I have another post looking a Private Jonathan Pugh from the PA 5th battalion captured at FT Washington. But while looking from hi, I found a lot of information about and officer named Jonathan Pugh from Pughtown in Chester Co. His bio (mainly derived from PA Society of the Cincinnati sources).:
Jonathan Pugh, the fourth son of Jonathan and Hannah Pugh, was born near Pughtown, East Nantmeal Township, Chester County, about 1741*. The family, originally Welsh Quakers, were part of a great emigration to Pennsylvania that commenced about 1684. Jonathan appears as a landowner in Uwchlan Township in 1774, and on 16 June 1776 at the age of thirty-five, was made Sergeant in the Fourth Pennsylvania Battalion, Colonel Anthony Wayne. He steadily rose in rank as recorded in the Historical Register of the Officers of the Continental Army, being first promoted to Ensign in the 5th Pennsylvania (1 January 1777), 2nd Lieutenant (20 April 177). As a result of a serious wound and fracture of his left arm that he sustained during the battle of Brandywine, 11 September 1777, he was transferred to the Invalid Regiment. He was made Regimental Adjutant (1 June 1779) and promoted to Captain Lieutenant (November 1779) and served to the end of the war.
In Virtutis Praemium, The Men Who Founded the State Society of the Cincinnati of Pennsylvania (Rockport, ME, 1998), author John Kilbourne states that Pugh was moved to West Point at the end of 1783 to be cared for by the army and may have remained there until his death in 1785.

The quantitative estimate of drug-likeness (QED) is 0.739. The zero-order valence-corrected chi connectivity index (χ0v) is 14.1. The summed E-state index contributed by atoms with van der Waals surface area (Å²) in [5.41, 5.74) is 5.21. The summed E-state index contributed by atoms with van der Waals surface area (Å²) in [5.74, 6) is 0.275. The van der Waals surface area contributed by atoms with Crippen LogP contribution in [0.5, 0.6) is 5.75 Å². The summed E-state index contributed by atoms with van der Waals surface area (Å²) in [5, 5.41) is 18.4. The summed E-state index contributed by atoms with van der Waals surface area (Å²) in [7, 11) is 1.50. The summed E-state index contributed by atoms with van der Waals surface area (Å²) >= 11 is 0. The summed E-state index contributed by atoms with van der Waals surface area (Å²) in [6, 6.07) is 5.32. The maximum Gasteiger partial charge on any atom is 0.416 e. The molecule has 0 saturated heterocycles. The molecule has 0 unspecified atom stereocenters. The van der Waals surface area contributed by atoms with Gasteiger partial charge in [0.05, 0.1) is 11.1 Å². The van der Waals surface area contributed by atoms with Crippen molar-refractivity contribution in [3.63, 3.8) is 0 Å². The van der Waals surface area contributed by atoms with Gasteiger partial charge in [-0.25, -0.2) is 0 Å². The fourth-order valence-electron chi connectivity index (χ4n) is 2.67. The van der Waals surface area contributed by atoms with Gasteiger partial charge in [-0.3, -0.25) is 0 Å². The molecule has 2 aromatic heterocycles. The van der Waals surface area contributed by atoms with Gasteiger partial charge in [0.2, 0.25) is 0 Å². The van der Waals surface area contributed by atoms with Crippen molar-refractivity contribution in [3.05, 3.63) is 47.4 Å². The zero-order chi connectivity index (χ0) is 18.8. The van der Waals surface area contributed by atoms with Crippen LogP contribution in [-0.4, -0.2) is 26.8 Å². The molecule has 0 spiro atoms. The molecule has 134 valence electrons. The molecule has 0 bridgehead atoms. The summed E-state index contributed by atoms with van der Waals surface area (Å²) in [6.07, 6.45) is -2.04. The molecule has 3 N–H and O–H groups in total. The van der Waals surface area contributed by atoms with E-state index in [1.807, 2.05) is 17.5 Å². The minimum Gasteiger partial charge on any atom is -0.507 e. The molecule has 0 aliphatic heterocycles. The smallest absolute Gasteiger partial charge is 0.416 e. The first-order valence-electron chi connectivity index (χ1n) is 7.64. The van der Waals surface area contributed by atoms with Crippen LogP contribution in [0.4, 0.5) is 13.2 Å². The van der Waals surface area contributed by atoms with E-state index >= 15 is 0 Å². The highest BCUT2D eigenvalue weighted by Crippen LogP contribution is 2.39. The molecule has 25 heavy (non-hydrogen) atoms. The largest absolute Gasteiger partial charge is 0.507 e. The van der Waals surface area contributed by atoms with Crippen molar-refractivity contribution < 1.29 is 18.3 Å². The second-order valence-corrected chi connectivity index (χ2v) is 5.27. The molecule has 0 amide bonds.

Pugh's circumstances at the time of his death were so impecunious that the State Society of the Cincinnati of Pennsylvania granted forty-five dollar to "Mrs. Pugh, widow of the late Lieut. Pugh, a member of the Society" (Minutes of the Standing Committee, 2 September 1785). Pugh 's certificate was signed by Washington on 31 October 1785. This is the day on which a representative of the Pennsylvania Society visited Mount Vernon to have Washington sign a large group of blank diplomas, which afterwards would have been inscribed and distributed to the individual members. This assistance continued until 1789, a grant of £7.10.0 on 14 December 1788 being "to defray the expence of her childrens education." On 9 August 1789 the lieutenant's Bounty Land Warrant for two hundred acres was issued to Catherine Pugh, the widow and legal representative.However, nothing appears to have been done about Pugh's estate until 1791 when administration was granted to his friends James McClure, Blackall William Ball and Jonas Simonds [qq.v.], the widow having apparently died in the interim. The estate was valued at a little over £183, including unimproved Pennsylvania and Federal bounty lands.
Pugh was also survived by three children: Robert, Mary, and Henry (neither son succeed his membership in the
Society). Henry's son, Charles J. Pugh (1814-1882), was the first to represent his grandfather in the
Pennsylvania Society, having joined in 1845. It being represented by General [Walter] Stewart that the children of Captain Jona Pugh are left destitute of parents & that Captain Jonas Symonds [sic] has undertaken the care of their education, under the Patronage of this Society, it was therefore moved and seconded that the sum of thirty dollars be advanced to Captain Symonds for the purpose aforesaid -... Simonds and Ball later were frequent petitioners to the Society of the Cincinnati of Pennsylvania for the benefit of these children.
Lieutenant Pugh may have been closely related to Colonel Samuel Miles of the Thirteenth Pennsylvania Regiment, captured at Long Island 27 August 1776 and afterwards of the State Militia (not a member of the Society of the Cincinnati of Pennsylvania).
*1941 seems late considering the relative age of his siblings, but this was reported to be his age in a report mentioning Jno Pugh by Sec. Of War Henry Knox.